The Globe and Mail is running a series about food production. Many of the stories focus on corporate agriculture, food safety, subsidies, and genetically modified foods, but it also includes stories about the local eating movement, food traceability and how to at least partially extricate oneself from the global food chain. Depending on how well versed you are with this issue, it may or may not tell you anything new, but the fact that it's there is very welcome.
One story emphasizes raising your own consciousness about the origins of what you eat, and making small changes - the perfect strategy for the beginner.
Lesson 1: Be aware of your choices
Even if you can't afford to buy local, free-range and organic, and don't have the resources to grow your own, the first step is to simply be mindful of the consequences of your food choices, says Jes Goulet of Cobble Hill, B.C.
Ms. Goulet grows much of her own fruits and vegetables, raises hens for eggs and buys her other groceries from an organic delivery service. She recognizes not everyone has the time, yard space, inclination and ability to do the same.
But, she says, it starts with “sitting down and in your head evaluating, ‘Okay, these are the different sources for this particular food? Which one of these is ideal? Can I afford it?'… and trying to get the best you can with what you've got.”
That often requires making sacrifices. Ms. Goulet estimates she spends $200 a month on organic milk alone for her family of four, but has cut costs in other areas to keep her total grocery bills to about $400 a month. Even though it's less expensive to buy organic milk in plastic jugs, she's willing to pay more for the stuff that comes in glass bottles, since she prefers the taste and the bottles can be reused instead of recycled. . . .
Lesson 2: Start small
If you were to analyze the lifecycle of every grocery item you bought, you'd be paralyzed whenever you went shopping, says Liz Gaige, the Vancouver resident behind the website LocalDelicious.com.
“You don't have to change your whole diet,” she says. “But if you just shifted 5 per cent of your grocery budget into eating more locally, eating more healthfully and … thinking about where your stuff's coming from, it has this huge impact.”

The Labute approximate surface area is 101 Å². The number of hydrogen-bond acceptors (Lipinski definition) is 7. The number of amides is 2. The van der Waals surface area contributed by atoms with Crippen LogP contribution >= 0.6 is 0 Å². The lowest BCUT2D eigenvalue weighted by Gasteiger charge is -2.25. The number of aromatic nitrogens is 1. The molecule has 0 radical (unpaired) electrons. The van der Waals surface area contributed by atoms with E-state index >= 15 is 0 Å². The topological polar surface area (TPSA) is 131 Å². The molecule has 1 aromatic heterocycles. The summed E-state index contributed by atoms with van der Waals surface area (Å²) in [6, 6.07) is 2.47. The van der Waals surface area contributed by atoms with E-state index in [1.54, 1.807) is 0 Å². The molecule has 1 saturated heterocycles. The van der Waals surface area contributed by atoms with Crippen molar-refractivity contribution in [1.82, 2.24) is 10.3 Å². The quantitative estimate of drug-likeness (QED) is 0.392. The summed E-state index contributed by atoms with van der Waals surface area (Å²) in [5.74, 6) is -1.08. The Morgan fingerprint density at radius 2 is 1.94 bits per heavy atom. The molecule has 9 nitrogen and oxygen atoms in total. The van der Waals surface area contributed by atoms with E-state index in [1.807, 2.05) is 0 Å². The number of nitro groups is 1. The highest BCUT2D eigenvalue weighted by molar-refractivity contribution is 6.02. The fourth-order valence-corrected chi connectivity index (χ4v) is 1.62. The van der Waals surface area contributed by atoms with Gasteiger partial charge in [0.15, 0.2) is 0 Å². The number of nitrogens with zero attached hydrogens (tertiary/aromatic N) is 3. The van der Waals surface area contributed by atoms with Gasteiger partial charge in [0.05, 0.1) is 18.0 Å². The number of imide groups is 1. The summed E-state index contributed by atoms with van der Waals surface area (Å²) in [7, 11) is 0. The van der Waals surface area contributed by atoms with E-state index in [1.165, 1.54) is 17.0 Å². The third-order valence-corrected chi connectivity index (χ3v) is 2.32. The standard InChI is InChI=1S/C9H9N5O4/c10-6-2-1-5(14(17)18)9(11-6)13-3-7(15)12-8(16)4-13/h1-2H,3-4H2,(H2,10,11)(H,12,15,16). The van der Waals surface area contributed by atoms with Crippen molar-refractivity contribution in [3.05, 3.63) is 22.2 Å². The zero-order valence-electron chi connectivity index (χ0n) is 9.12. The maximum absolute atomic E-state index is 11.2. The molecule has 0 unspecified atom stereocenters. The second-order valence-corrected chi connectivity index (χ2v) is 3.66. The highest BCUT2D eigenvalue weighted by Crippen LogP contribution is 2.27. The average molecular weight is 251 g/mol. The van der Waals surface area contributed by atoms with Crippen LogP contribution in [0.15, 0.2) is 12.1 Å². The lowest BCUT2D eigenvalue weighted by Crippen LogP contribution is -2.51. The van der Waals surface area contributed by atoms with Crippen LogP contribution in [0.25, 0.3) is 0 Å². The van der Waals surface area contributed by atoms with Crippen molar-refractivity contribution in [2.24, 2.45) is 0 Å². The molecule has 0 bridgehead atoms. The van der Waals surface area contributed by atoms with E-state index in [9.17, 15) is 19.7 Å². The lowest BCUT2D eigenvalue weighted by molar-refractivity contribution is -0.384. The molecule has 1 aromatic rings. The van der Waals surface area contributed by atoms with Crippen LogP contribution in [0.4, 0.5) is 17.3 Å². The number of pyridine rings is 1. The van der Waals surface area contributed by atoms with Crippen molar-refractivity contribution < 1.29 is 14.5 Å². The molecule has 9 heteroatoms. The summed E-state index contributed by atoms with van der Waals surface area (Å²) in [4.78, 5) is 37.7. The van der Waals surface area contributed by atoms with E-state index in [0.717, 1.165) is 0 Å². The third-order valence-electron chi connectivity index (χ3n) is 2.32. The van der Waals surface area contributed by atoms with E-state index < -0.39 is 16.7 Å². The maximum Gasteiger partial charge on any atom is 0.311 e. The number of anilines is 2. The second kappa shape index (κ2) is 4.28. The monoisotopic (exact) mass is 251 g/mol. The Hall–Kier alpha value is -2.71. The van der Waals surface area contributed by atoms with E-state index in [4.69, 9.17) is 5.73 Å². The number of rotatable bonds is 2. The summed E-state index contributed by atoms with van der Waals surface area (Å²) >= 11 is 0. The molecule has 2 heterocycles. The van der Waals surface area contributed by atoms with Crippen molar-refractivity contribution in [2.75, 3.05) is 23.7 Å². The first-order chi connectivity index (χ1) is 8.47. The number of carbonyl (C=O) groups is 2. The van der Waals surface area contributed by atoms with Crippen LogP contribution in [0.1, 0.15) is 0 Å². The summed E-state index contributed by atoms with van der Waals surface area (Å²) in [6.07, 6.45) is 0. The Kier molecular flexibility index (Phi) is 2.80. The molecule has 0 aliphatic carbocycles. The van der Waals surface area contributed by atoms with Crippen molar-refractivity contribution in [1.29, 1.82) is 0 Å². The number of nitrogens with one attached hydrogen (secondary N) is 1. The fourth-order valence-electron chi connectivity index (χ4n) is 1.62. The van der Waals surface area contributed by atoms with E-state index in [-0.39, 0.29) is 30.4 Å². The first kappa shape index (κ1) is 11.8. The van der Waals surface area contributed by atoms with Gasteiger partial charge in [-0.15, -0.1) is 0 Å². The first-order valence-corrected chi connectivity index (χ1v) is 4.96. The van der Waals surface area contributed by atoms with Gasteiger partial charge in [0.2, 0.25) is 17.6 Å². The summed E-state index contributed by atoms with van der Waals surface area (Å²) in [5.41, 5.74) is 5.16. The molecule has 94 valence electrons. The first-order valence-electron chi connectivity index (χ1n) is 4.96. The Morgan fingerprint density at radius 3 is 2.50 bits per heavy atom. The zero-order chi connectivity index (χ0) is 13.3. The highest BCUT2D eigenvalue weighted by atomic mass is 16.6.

Lessons 3 and 4 involve planning, both short- and long-term, and collaborating with others with similar goals.
Another story deals with food traceability as marketing technique. Surprise, surprise: if the government won't act on our behalf, Walmart, Loblaws and other for-profit enterprises end up enacting policy for us. This works, to a very limited degree, only as long as food safety and the environment stay "hot" concerns, so public interest can be used to leverage profit. But corporate and public interests will rarely dovetail. It's usually quite the opposite. Corporations exit to create profit, not to protect our health or the environment. Let's not forget, that's how the industrial food chain came to exist in the first place!
“The idea that companies might help us all by imposing some standards is not a bad one,” said Charles Fishman, an investigative journalist and author of ‘The Wal-Mart Effect.’
“A corporation is not accountable, except in the marketplace,” he said, adding: “If we depend on corporations to figure out what the standards should be and impose them ... we may like it in the first year, stop noticing it in the middle eight years, and in the 10th year, the corporation may decide ‘This is just killing us in terms of money. We’re not going to do it any more’,” he said. “There’s no recourse [for consumers]. That’s not the way a food safety organization should work.”
Jorgen Schlundt, the recently departed director of food safety at the World Health Organization, worries big retailers view food safety as a marketing tool.
“There is a huge difference between what consumers ... think is important and what is really important,” Dr. Schlundt said. “It is extremely important that the science that standards are built upon and the standards themselves are not made by industry – not made by the people who are supposed to be monitored by government,” he said. . . .
“If the food safety system isn’t up to the task of a complicated global food supply, it may be that. . . we’ll be sorry if we don’t fix the normal system rather than simply relying on corporate food cops, so to speak,” Mr. Fishman said.
So when you see your local supermarket congratulating itself for being green, remember that it's good, but not good enough.